Dodders of the genus Cuscuta are those strange looking parasitic plants that grow like orange spaghetti over herbaceus vegetation and low shrubs. They are hard to identify because their flowers and fruits are so small that it takes a good hand lens or microscope to discriminate the tiny characters needed for species separation. Soon the new volume of the Flora of North America will be out that treats the genus Cuscuta and we would like to have more recent specimens from around New York to run through the keys. We are especially interested in the difference between Cuscuta obtusiflora var. glandulosa and Cuscuta gronovii var. latiflora in southeastern New York and Long Island. They have similar flowers but their fruits are different. Cuscuta obtusiflora has fruits that are wider than high with a depressed top whereas Cuscuta gronovii has a fruit that is higher than wide with a beak on the top. But just looking at the flowers we think that many specimens of gronovii var. latiflora have been identified as Cuscuta obtusiflora. Also, Cuscuta macrocarpa was once collected along the Mohawk River in the early 1990s near Schenectady and we would like to know if this species is more common than we think. Specimens are best collected with both flowers and fruits on the same plant. Rob Naczi at the New York Botanical Garden is especially interested in receiving specimens as he updates the Cuscuta key for the Northeast in the new Gleason and Cronquist manual. So if you’re out this summer in a meadow or a marsh and you see the distinctive orange spaghetti masses, please grab some and send them on to Rob at:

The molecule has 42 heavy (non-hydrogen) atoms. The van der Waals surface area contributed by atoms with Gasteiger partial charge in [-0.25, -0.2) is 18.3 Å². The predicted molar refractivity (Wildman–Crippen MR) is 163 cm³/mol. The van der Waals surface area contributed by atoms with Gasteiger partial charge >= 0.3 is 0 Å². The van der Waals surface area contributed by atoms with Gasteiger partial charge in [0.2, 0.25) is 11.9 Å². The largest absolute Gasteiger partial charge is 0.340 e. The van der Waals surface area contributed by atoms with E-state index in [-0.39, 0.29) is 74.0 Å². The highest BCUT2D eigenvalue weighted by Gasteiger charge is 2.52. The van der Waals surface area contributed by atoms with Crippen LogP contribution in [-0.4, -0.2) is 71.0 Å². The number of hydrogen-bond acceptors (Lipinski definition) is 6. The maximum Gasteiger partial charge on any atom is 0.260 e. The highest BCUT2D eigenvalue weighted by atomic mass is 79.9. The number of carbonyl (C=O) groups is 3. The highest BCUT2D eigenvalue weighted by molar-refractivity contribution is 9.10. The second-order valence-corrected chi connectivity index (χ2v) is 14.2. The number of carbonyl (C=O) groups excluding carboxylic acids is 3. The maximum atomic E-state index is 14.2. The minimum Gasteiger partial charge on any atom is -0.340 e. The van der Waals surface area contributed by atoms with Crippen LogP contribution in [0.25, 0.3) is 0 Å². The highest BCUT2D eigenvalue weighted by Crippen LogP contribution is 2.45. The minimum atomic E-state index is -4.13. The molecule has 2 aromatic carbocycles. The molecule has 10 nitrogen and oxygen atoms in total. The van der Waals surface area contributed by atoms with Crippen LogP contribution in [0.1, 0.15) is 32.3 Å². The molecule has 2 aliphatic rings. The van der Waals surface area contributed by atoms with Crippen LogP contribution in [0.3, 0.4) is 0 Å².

Dr. Rob Naczi
Herbarium
New York Botanical Garden
2900 Southern Boulevard
Bronx, NY 10458-5126

Cuscuta obtusiflora var. glandulosa at Jones Beach LI

Cuscuta obtusiflora var. glandulosa at Jones Beach LI

Lots Blooming on the Saratoga Woods and Waterways Blog

July 18, 2009

Check out all of the beautiful photographs of plants blooming along the upper Hudson River this time of year. Click the link in our list to the right.

Invasive Plants and Wildlife: “The Good, the Bad and the Really Bad”

July 16, 2009

LIVING ENVIRONMENT INSTITUTE
Invasive Plants and Wildlife: “The Good, the Bad and the Really Bad”
An Environmental Education Multi-disciplinary Workshop for Educators
August 3-7, 2009, 10:00 AM to 3:00 PM daily
This exciting, hands-on workshop will include field study and classroom activities to look at native, non-native and invasive plants and animals and consider how they affect our environment. Field trips include seining the Hudson River and walking at Thatcher Park, the Pine Bush and along the Erie Canal/Mohawk River.

LOCATION: Meet each day at Five Rivers Environmental Education Center, 56 Game Farm Road, Delmar, NY. Field trips will depart from Five Rivers.

Join us to learn how to incorporate environmental topics in an interdisciplinary manner to meet state standards. Content will include the Living Environment Core Curriculum and parts of other standards. For more information call 518-475-0291.